For over 100 years, telescopic suspension forks have adorned the front end of motorcycles - and more recently, mountain bikes. For just as long, alternative systems have been proposed, built, tested, sold and usually also abandoned. Most of these alternatives have been some form of linkage fork, using short links, swingarms and pivots just like the rear suspension of your bike. These have invariably been touted as solving problems that telescopic forks have always found it difficult to address, the most notable of which is brake dive - so how did it come to be that we're almost all still riding telescopic forks in spite of their accepted shortcomings?
After all, if you could remove brake dive from the equation as a variable, it should be much easier to find spring and damping rates that allow for better bump absorption and traction since the need to compromise on sensitivity in order to support the fork under hard braking is eliminated.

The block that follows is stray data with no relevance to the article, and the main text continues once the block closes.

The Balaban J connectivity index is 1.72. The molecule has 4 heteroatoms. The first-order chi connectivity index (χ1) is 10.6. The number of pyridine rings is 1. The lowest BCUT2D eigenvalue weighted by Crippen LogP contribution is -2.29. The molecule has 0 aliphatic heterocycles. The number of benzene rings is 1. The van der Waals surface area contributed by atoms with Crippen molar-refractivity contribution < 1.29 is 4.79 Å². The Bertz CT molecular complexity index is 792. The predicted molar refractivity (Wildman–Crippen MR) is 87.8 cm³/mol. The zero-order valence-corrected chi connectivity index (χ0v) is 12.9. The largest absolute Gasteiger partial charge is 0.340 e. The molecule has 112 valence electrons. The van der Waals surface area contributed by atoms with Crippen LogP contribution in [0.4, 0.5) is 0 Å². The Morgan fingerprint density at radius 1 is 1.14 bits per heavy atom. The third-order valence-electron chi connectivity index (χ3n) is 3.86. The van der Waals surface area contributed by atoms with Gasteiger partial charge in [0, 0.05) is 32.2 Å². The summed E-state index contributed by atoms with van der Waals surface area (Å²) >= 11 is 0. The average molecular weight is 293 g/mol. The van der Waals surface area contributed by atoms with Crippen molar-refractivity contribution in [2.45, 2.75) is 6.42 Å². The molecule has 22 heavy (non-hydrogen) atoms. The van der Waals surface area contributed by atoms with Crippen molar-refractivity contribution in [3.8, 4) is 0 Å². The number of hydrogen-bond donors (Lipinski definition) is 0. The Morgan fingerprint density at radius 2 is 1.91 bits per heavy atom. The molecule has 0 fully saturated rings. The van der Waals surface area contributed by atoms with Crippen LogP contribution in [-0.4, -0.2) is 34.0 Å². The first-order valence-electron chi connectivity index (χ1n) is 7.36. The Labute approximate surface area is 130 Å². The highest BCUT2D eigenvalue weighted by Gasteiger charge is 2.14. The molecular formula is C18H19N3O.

This is a more complex question than it may first appear. After all, nobody is using telescopic forks for the rear suspension - that idea died with the old Manitou frames. Why is it that we can easily accept linkages as a viable system for minimising unnecessary motion of the rear suspension under acceleration/braking, but not for the front? What is it that linkage forks are yet to get right in order to achieve the level of performance and commercial success that their respective engineers always thought possible?
We suggest that the answer lies in two related aspects: the steering axis's relationship with axle path, and the number of design variables. This week's Tuesday Tune is about understanding how telescopic forks came to dominate the market in spite of their widely known and inherent compromises in performance.